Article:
Anything next-generation is benchmarked by graphics and Watch Dogs sets that bar sky-high with insanely detailed textures, realistic smoke and fire, flapping clothes, draw distances that stretch off into the horizon and cut-scene facial animation that conveys emotion as well as LA Noir. Everything also moves at a silky smooth 60fps, with the game only stuttering when I would sometimes join a multiplayer session. So much time has been wasted comparing and lambasting various versions of Watch Dogs; the truth, though, is that those conversations amounted to nothing as the game ran at 1080p as well. I’m sure the Xbox One version will look just as good.
It really sucks you in. I’ve never visited Chicago but judging by the way it’s portrayed in-game, it looks like a vibrant, technologically advanced city. Inorganic structures like towering buildings and vast bridges fare the best, with no dirty aliasing on curved structures or muddy textures to ruin the immersion. And the game varies too, from hulking city centres teeming with life — Watch Dogs is a busy, cramped game in the best possible way — to gang-riddled neighbourhoods and even lush forests. These dead cities from The Last Us are now alive with possibility. Do this for me: when you’re on top of any building, just wait around for sunset and try not to let your jaw drop as the sun realistically vanishes over the glimmering horizon. After turning on one of three power generators during one of the game’s earlier missions, I marvelled at all the subtle lighting effects drawn together to create an artistically stunning display of next-generation power.
My Dolby 5.1 sound system transported me into the game. Ambient noise, a dynamic soundtrack with an ingenious music system (you steal music from NPC’s phones which are then loaded onto your music player) and stellar voice acting like this can only be possible on a next-generation console. I can’t imagine that the PS3 or Xbox 360 version would sound as crisp as this. The actors voices resonate with emotion that only the sharpness of high-end audio hardware can provide.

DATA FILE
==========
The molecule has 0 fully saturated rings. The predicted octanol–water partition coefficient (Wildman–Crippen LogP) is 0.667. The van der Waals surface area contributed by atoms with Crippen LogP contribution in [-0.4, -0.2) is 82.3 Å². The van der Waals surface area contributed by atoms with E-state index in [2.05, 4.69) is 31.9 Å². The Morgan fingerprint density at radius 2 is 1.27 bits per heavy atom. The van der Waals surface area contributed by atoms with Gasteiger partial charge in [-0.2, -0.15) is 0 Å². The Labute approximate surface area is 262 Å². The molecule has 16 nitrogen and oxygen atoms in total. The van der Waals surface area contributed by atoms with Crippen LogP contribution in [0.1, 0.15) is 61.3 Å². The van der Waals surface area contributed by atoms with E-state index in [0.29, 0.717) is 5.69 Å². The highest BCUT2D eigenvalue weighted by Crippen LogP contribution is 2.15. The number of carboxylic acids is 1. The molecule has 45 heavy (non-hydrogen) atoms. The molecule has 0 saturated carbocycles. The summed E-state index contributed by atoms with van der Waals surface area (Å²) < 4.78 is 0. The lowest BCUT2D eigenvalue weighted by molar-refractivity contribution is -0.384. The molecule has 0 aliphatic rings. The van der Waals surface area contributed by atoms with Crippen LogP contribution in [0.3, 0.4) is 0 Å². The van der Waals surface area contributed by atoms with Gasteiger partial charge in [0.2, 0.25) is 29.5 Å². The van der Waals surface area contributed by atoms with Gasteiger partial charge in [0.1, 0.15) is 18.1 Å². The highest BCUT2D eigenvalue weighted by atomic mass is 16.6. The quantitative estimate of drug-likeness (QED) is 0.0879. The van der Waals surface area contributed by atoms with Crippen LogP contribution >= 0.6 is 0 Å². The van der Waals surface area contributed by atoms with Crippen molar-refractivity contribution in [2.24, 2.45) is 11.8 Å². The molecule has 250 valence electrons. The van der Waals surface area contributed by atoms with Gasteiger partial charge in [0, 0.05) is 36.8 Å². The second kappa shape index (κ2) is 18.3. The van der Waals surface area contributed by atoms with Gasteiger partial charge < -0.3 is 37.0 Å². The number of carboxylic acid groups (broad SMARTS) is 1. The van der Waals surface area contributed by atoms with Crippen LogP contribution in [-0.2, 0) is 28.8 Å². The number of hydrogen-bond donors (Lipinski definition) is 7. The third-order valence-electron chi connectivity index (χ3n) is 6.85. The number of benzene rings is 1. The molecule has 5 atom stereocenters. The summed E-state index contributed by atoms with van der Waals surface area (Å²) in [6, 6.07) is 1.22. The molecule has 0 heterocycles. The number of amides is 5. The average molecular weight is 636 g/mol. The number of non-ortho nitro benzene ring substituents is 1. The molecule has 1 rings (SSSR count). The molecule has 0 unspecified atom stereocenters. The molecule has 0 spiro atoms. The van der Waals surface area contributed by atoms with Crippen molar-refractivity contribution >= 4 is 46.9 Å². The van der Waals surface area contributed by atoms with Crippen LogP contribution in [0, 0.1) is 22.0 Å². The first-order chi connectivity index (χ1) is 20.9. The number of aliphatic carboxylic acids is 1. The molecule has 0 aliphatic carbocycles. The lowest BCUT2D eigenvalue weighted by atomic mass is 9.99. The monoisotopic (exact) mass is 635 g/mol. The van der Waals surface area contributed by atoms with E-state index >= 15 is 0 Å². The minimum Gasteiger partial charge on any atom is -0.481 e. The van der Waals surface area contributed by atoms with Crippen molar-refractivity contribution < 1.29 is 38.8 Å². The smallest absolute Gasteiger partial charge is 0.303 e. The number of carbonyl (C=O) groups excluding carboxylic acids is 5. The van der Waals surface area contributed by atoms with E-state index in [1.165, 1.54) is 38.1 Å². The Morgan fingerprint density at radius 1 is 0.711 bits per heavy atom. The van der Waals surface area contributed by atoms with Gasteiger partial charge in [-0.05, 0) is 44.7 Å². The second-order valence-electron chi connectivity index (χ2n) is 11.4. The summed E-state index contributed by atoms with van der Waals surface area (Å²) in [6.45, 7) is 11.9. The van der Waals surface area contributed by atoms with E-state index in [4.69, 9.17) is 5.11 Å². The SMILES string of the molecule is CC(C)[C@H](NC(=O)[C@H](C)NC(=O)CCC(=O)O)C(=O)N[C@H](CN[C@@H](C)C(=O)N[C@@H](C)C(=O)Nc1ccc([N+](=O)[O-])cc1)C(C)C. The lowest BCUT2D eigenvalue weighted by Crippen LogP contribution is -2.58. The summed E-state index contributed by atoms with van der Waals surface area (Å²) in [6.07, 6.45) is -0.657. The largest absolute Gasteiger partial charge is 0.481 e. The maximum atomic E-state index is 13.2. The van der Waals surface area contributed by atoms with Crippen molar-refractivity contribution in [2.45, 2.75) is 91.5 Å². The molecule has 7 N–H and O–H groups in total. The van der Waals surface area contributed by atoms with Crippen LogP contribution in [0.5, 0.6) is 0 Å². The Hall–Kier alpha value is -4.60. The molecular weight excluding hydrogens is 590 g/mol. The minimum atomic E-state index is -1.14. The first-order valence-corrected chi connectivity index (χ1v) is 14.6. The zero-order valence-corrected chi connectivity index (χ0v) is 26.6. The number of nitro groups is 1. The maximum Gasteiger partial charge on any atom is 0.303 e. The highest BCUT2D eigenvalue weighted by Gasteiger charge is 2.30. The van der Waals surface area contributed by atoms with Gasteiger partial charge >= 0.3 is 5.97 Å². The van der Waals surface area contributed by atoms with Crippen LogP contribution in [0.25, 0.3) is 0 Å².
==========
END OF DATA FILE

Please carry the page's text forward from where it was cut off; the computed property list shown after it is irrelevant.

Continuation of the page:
And then there’s the multiplayer which is semi-locked for those who don’t have PSN Gold. Hacking and stalking (I like to call it that) is free, but driving and eight-player free-roaming remains locked behind a Sony paywall. I’d like to call this section a “review in progress” as the multiplayer is as deep and as satisfying as the main game. Point in fact, there’s no difference between online and offline and it operates in the same vein as Dark Souls II. You can be invaded by a rival player if you accept the request, or you can hack into their game and silently hide as you pilfer their information. Watch Dogs is a rock-solid game and this excellent foundation brings a stability to online which is both rare and refreshing. Instead of blasting players away, it’s a case of stalking, hacking and hiding. I’ve yet to hop into the free-roam element, but I imagine that it will contain enough fun to warrant months of continued play once the main campaign concludes and the free-roaming missions begin to bore.